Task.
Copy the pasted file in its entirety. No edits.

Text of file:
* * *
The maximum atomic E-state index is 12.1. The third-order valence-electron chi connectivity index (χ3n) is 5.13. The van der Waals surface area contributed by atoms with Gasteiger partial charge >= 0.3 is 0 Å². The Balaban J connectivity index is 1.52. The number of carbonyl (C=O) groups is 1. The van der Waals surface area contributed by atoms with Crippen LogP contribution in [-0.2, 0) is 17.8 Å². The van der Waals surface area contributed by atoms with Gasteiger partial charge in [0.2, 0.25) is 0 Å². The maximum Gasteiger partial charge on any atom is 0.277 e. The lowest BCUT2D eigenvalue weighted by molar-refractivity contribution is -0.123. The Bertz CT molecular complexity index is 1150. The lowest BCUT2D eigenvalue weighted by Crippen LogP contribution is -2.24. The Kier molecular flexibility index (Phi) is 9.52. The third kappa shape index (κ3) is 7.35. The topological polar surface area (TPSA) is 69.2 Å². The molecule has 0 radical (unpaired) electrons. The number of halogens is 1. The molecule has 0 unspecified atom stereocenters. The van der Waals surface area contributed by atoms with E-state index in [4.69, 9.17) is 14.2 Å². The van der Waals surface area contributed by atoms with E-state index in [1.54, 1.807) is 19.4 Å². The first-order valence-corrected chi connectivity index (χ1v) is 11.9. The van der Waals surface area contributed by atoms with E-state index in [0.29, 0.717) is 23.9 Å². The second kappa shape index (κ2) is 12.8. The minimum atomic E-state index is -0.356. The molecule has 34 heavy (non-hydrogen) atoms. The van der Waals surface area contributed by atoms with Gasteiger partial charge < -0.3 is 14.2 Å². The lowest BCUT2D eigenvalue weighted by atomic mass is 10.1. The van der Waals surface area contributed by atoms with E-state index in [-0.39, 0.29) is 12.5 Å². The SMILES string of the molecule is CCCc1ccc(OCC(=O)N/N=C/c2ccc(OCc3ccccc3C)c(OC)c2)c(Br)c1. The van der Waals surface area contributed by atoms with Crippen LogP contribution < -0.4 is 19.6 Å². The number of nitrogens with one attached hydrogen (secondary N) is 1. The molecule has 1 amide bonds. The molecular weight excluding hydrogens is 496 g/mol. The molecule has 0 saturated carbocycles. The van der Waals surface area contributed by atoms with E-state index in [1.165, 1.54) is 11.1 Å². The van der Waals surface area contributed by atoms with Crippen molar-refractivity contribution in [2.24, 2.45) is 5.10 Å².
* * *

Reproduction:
The maximum atomic E-state index is 12.1. The third-order valence-electron chi connectivity index (χ3n) is 5.13. The van der Waals surface area contributed by atoms with Gasteiger partial charge >= 0.3 is 0 Å². The Balaban J connectivity index is 1.52. The number of carbonyl (C=O) groups is 1. The van der Waals surface area contributed by atoms with Crippen LogP contribution in [-0.2, 0) is 17.8 Å². The van der Waals surface area contributed by atoms with Gasteiger partial charge in [0.2, 0.25) is 0 Å². The maximum Gasteiger partial charge on any atom is 0.277 e. The lowest BCUT2D eigenvalue weighted by molar-refractivity contribution is -0.123. The Bertz CT molecular complexity index is 1150. The lowest BCUT2D eigenvalue weighted by Crippen LogP contribution is -2.24. The Kier molecular flexibility index (Phi) is 9.52. The third kappa shape index (κ3) is 7.35. The topological polar surface area (TPSA) is 69.2 Å². The molecule has 0 radical (unpaired) electrons. The number of halogens is 1. The molecule has 0 unspecified atom stereocenters. The van der Waals surface area contributed by atoms with E-state index in [4.69, 9.17) is 14.2 Å². The van der Waals surface area contributed by atoms with E-state index in [1.54, 1.807) is 19.4 Å². The first-order valence-corrected chi connectivity index (χ1v) is 11.9. The van der Waals surface area contributed by atoms with E-state index in [0.29, 0.717) is 23.9 Å². The second kappa shape index (κ2) is 12.8. The minimum atomic E-state index is -0.356. The molecule has 34 heavy (non-hydrogen) atoms. The van der Waals surface area contributed by atoms with Gasteiger partial charge < -0.3 is 14.2 Å². The lowest BCUT2D eigenvalue weighted by atomic mass is 10.1. The van der Waals surface area contributed by atoms with E-state index in [-0.39, 0.29) is 12.5 Å². The SMILES string of the molecule is CCCc1ccc(OCC(=O)N/N=C/c2ccc(OCc3ccccc3C)c(OC)c2)c(Br)c1. The van der Waals surface area contributed by atoms with Crippen LogP contribution < -0.4 is 19.6 Å². The number of nitrogens with one attached hydrogen (secondary N) is 1. The molecule has 1 amide bonds. The molecular weight excluding hydrogens is 496 g/mol. The molecule has 0 saturated carbocycles. The van der Waals surface area contributed by atoms with E-state index in [1.165, 1.54) is 11.1 Å². The van der Waals surface area contributed by atoms with Crippen molar-refractivity contribution in [2.24, 2.45) is 5.10 Å².